This means that when you agree to take part in a research study, we will use your data (including your health data) in the ways needed to conduct and analyse the research study. Health and care research should serve the public interest, which means that we have to demonstrate that our research serves the interests of society as a whole. To ensure we carry out the research to the highest standards we comply with the Clinical Trials Regulation 536/2014 and the UK Policy Framework for Health and Social Care Research.

The Sponsor will retain your personal data for at least 25 years after the end of the study (when the last piece of health data is collected about study participants, which will be many years after everyone stops the study medications), in line with Good Clinical Practice (GCP) and relevant legislation. Because the study is continuing after the initial treatment phase to assess the long-term effects of the treatments, your direct identifiers will be stored until at least 2037 and your other personal data may be stored for a longer period. At the end of the retention period, your personal data will either be deleted or rendered anonymous (non-identifiable).

We may need to retain your personal data for longer if it is necessary to fulfil our purposes, including any relating to legal, accounting, or reporting requirements. We may also retain personal data for further research for which a legal basis exists, but this will always be done in accordance with data protection laws.

General information about how long different types of information are retained by the University can be found in the University’s Policy on the Management of Research Data and Records.

We protect your personal data against unauthorised access, unlawful use, accidental loss, corruption, and destruction.

We use technical measures such as encryption and password protection to protect your data and the systems in which they are held, and the information that we receive is stored securely in a study database. Access to the study database is by unique combinations of usernames and passwords and only authorised study personnel can access information about participants. The University building is also secure with authorised swipe card access only.

We also use operational measures to protect the data, for example by limiting the number of people who have access to the databases in which your data is held. And whenever possible, your personal identifiers (name, date of birth, NHS number and address) will be removed and replaced by a unique trial ID number. Your data is treated in the strictest confidence and is used solely for academic research purposes. Importantly, no individuals will be identified in any publications arising from this work.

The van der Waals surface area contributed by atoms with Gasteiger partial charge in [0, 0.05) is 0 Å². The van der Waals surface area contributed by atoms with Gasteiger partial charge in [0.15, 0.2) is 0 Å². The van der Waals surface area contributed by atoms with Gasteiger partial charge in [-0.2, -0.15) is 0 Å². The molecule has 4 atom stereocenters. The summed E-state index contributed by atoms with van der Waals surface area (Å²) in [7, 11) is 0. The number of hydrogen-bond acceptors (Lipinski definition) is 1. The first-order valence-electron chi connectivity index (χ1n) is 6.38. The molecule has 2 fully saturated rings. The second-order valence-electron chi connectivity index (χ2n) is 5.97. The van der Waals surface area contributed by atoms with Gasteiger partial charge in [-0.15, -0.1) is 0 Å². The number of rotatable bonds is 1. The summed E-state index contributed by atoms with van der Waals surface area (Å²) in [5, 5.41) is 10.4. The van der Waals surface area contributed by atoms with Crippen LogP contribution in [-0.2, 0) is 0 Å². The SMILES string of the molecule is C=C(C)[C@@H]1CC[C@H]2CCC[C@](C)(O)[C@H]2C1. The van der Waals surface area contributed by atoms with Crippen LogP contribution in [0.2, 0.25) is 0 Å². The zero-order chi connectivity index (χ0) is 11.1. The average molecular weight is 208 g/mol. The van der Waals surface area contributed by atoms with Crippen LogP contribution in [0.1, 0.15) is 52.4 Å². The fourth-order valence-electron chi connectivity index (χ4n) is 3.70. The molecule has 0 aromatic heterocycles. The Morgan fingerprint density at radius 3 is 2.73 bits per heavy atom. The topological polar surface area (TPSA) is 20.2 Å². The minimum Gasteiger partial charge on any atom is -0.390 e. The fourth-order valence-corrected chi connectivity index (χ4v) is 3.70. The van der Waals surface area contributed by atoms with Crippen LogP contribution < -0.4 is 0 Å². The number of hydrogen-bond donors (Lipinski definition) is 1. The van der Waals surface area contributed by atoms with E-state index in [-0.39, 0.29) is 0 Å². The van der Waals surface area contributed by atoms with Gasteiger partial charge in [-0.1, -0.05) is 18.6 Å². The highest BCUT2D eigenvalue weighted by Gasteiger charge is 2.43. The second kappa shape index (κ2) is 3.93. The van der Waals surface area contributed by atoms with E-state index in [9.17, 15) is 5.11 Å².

We keep these security measures under review and refer to University Security Policies to keep up to date with current best practice.

Any personal data that identifies you are collected and managed by the ASCEND team at the Clinical Trial Service Unit (a part of the Nuffield Department of Population Health (NDPH)) and will not be shared with anyone else, except to obtain health information about you from the health registries as described.

At the end of the trial, anonymized data (from which you cannot be identified) may be shared with other research groups who are doing similar research. This information will not identify you and will not be combined with other information in a way that could identify you. The information will only be used for the purpose of health and care research, and cannot be used to contact you or to affect your care. It will not be used to make decisions about future services available to you, such as insurance.

On your final follow-up questionnaire, we asked if you would be willing to be invited to take part in future research studies coordinated by the Clinical Trial Service Unit, NDPH, at the University of Oxford. All such invitations will come from the NDPH and your details will not be passed to any third parties.